New York City mayor Michael Bloomberg delivered a speech to 150 invited guests yesterday that called on lawmakers in the state to pass legislation granting same-sex couples the right to marry.
In the nearly 20 minute speech, Bloomberg spoke directly to fellow Conservatives and particularly state senators that remain undecided or, as he described it, “torn” on the issue, saying: “It is my hope that members of the state senate majority will recognize that supporting marriage equality is not only consistent with our civic principles. It is consistent with conservative principles. Conservatives believe that government should not intrude into people’s personal lives — and it’s just none of government’s business who you love.”
He also reminded those concerned about their religious rights that marriage equality legislation would not force them to perform or take part in the enactment or recognition of a same-sex marriage if it is against their interpretation of their religious beliefs.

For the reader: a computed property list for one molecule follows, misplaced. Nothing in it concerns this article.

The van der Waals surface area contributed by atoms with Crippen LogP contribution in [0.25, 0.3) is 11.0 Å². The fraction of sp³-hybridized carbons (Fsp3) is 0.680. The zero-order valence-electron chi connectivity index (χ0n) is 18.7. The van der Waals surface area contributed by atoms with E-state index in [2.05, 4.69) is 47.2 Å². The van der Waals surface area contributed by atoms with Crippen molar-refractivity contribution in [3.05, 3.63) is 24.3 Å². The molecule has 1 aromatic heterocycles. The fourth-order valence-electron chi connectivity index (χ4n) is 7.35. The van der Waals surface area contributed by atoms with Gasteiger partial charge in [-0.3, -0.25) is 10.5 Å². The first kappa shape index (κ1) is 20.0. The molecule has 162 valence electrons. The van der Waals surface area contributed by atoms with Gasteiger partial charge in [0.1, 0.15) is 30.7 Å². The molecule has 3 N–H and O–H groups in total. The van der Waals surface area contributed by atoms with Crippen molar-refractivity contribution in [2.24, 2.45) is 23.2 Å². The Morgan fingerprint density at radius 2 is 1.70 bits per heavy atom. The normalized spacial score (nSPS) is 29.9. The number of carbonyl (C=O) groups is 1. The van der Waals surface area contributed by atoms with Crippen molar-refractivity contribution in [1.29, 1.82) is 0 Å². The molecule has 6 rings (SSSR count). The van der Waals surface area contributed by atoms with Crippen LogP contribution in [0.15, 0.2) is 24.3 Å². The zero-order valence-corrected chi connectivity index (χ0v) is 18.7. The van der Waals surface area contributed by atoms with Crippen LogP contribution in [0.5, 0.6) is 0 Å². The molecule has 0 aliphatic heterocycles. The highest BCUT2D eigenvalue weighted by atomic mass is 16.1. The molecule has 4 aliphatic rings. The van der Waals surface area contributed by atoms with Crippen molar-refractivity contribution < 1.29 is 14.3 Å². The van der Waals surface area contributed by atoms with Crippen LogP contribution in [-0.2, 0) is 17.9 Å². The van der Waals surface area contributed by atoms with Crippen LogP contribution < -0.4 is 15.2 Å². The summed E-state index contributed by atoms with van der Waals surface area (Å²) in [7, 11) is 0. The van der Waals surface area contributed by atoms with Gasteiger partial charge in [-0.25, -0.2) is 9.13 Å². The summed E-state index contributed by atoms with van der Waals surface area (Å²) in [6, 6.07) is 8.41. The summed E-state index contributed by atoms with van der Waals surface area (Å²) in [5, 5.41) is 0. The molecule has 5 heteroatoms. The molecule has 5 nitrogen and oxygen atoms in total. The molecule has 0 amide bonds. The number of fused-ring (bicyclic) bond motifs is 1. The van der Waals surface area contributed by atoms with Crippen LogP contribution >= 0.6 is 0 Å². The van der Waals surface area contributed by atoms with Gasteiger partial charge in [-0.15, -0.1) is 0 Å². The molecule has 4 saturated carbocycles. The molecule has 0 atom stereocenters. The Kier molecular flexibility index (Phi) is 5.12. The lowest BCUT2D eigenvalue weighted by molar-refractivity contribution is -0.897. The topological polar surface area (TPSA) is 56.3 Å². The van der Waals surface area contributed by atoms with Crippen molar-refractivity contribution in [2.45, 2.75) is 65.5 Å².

Bloomberg also spoke rather more personally, saying that he is “passionate” about the issue because the “the status quo” causes pain to someone close to him — his niece Rachel who, like all other gay New Yorkers cannot get married within the state. Bloomberg said he cannot say to gay and lesbians like Rachel that the “government is correct in denying them the right to marry. I cannot tell them that marriage is not for them. I cannot tell them that a civil union is good enough.”
If you have the time, you can watch the full speech below:
While the speech has been welcomed by many in the LGBT community, Bloomberg has received some criticism however that this speech amounts to very little when, as Andy Humm of Gay City News points out, he has used his considerable wealth to fund Republican lawmakers who actively oppose marriage equality in the state as well as other LGBT rights measures. Hopefully this speech is a signal that Bloomberg will put his advocacy in action and perhaps consider more carefully who he chooses to back in future.
Governor Andrew Cuomo also released a video this week in support of marriage equality.
Cuomo has said that passing a marriage equality bill is a priority, but the legislative session ends June 20 and so far not a single Republican supporter has been found in the Senate where a similar measure was defeated in 2009 and where bipartisan support will be vital if the bill is to pass the GOP-controlled chamber.